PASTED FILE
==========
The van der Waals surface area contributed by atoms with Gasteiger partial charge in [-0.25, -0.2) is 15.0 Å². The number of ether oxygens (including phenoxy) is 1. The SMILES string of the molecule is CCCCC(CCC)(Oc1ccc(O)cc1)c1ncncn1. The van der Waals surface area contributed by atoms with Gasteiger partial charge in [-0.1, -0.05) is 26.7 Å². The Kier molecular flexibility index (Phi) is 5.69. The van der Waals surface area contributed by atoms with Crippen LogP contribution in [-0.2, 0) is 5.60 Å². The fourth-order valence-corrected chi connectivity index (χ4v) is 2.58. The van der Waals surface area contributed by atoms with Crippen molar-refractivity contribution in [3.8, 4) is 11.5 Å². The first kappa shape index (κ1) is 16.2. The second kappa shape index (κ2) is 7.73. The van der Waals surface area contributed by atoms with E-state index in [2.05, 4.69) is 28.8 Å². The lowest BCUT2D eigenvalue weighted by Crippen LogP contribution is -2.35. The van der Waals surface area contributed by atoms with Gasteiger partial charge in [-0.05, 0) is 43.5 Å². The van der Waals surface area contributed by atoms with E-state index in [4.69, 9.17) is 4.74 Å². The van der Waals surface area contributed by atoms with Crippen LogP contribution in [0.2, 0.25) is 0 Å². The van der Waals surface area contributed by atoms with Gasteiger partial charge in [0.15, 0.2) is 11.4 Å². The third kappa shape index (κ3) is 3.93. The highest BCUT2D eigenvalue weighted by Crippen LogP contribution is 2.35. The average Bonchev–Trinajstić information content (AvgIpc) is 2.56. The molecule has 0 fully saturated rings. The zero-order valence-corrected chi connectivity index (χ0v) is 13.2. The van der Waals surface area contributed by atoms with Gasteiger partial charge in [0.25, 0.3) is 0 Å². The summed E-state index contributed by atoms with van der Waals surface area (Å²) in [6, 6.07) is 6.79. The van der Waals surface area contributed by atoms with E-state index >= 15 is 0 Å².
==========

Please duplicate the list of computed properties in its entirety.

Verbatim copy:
The van der Waals surface area contributed by atoms with Gasteiger partial charge in [-0.25, -0.2) is 15.0 Å². The number of ether oxygens (including phenoxy) is 1. The SMILES string of the molecule is CCCCC(CCC)(Oc1ccc(O)cc1)c1ncncn1. The van der Waals surface area contributed by atoms with Gasteiger partial charge in [-0.1, -0.05) is 26.7 Å². The Kier molecular flexibility index (Phi) is 5.69. The van der Waals surface area contributed by atoms with Crippen LogP contribution in [-0.2, 0) is 5.60 Å². The fourth-order valence-corrected chi connectivity index (χ4v) is 2.58. The van der Waals surface area contributed by atoms with Crippen molar-refractivity contribution in [3.8, 4) is 11.5 Å². The first kappa shape index (κ1) is 16.2. The second kappa shape index (κ2) is 7.73. The van der Waals surface area contributed by atoms with E-state index in [2.05, 4.69) is 28.8 Å². The lowest BCUT2D eigenvalue weighted by Crippen LogP contribution is -2.35. The van der Waals surface area contributed by atoms with Gasteiger partial charge in [-0.05, 0) is 43.5 Å². The van der Waals surface area contributed by atoms with E-state index in [4.69, 9.17) is 4.74 Å². The van der Waals surface area contributed by atoms with Crippen LogP contribution in [0.2, 0.25) is 0 Å². The van der Waals surface area contributed by atoms with Gasteiger partial charge in [0.15, 0.2) is 11.4 Å². The third kappa shape index (κ3) is 3.93. The highest BCUT2D eigenvalue weighted by Crippen LogP contribution is 2.35. The average Bonchev–Trinajstić information content (AvgIpc) is 2.56. The molecule has 0 fully saturated rings. The zero-order valence-corrected chi connectivity index (χ0v) is 13.2. The van der Waals surface area contributed by atoms with Gasteiger partial charge in [0.25, 0.3) is 0 Å². The summed E-state index contributed by atoms with van der Waals surface area (Å²) in [6, 6.07) is 6.79. The van der Waals surface area contributed by atoms with E-state index >= 15 is 0 Å².